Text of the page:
Friday, 20 November 2020 22:38

Julie Lea is Émilie

A joyful day for me: I can share our delight that the wondrously gifted Julie Lea Goodwin embodies Émilie in the concept film Émilie & Voltaire, shooting next week! I've just been replaying her new recording of Émilie's final aria in the film--heart-rendingly beautiful. To introduce the character whom Julie portrays so seamlessly, here is an extract from my notes on the libretto.

In 1733, at the age of 27, the brilliant and beautiful Émilie du Châtelet met Voltaire—at the opera—and they became lovers. She was studying hard in mathematics and physics, and Voltaire paid for her to be tutored by a friend: Pierre-Louis Moreau de Maupertuis, one of the foremost geometers in Europe. In 1734, disaster struck—a warrant was issued by King Louis XV for Voltaire’s arrest for the publication of a banned book, and he had to go into hiding. He might have fled abroad but instead Émilie offered him secret refuge at Cirey, the Châtelet mansion in the Champagne.

Voltaire decided to renovate Cirey at his own expense. He built a new wing on the building with funds that he politely designated as a ‘loan’ to the Marquis du Châtelet and got government and church permission to live as a ‘guest’ at Cirey, where he begged Émilie to join him. When she did so in June 1735, she wrote, ‘I’ve given up everything to live with the only person who has ever filled my heart and my mind.’


To hold her life together at Cirey, Émilie had to manage a number of risks. First she feared disgrace, banishment and the loss of her children. At this time in France, adultery was a crime—but only the woman was punished! If the Marquis du Châtelet should ever decide that Émilie was disgracing his noble name, he had the legal right to repudiate her, strip her of the means of existence, banish her (to a convent, if he were generous), and never allow her to see her children again.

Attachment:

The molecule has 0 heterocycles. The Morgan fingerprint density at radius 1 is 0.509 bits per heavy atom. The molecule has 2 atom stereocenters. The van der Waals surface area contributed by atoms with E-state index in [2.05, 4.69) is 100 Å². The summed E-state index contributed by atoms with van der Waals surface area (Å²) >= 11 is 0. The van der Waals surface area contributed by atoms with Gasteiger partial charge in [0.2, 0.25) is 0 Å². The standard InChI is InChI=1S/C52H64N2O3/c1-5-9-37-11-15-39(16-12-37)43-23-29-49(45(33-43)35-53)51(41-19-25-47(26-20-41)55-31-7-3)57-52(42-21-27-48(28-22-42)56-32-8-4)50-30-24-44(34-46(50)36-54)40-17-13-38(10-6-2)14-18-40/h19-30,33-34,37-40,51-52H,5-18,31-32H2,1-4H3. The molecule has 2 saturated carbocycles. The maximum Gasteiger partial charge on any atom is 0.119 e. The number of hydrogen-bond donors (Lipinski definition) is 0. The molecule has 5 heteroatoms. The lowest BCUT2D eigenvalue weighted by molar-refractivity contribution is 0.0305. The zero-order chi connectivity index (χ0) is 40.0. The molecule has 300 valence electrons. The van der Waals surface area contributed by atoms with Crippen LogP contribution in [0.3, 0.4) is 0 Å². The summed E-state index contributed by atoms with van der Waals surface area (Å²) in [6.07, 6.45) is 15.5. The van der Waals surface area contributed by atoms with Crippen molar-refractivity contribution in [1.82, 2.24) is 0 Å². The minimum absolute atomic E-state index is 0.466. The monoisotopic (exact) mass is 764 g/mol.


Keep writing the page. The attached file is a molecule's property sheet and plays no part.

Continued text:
At Cirey, Émilie was living with one of the most entertaining men in Europe, who was a darling of theatregoers and of society in general—but she was also consorting with a former criminal. Because of Voltaire’s banned book, The Philosophical Letters, King Louis XV held the warrant for his arrest in a drawer at Versailles and could reactivate it at any time. If Voltaire were thrown into prison or exile, or tempted away to an illustrious ‘philosophical’ court (such as that of Prince Frederick of Prussia, who was determined to get him to Potsdam), or lured to Paris by the Comédie Française, or to Holland to publish the books he couldn’t print in France, her beautiful world of love and learning would collapse.

In 1737, Émilie helped Voltaire with experiments that he made in order to write his essay ‘On the Nature and Propagation of Fire’ and realised that if she entered the competition (an act unheard of for a woman) her conclusions on Fire were bound to differ from his. The idea of doing so became irresistible: she wrote it at night and in secret, and asked her husband to submit it to the Academy of Sciences.

At the beginning of the opera, which takes place over a single day in 1738, Émilie realises that she has created yet another risk in her life: when Voltaire discovers her secret he is bound to be hurt, probably by her having written the essay in competition with his, and certainly by the fact that she’s deceived him about it for months. And suddenly Maupertuis arrives at Cirey with the results …

Last modified on Friday, 20 November 2020 22:51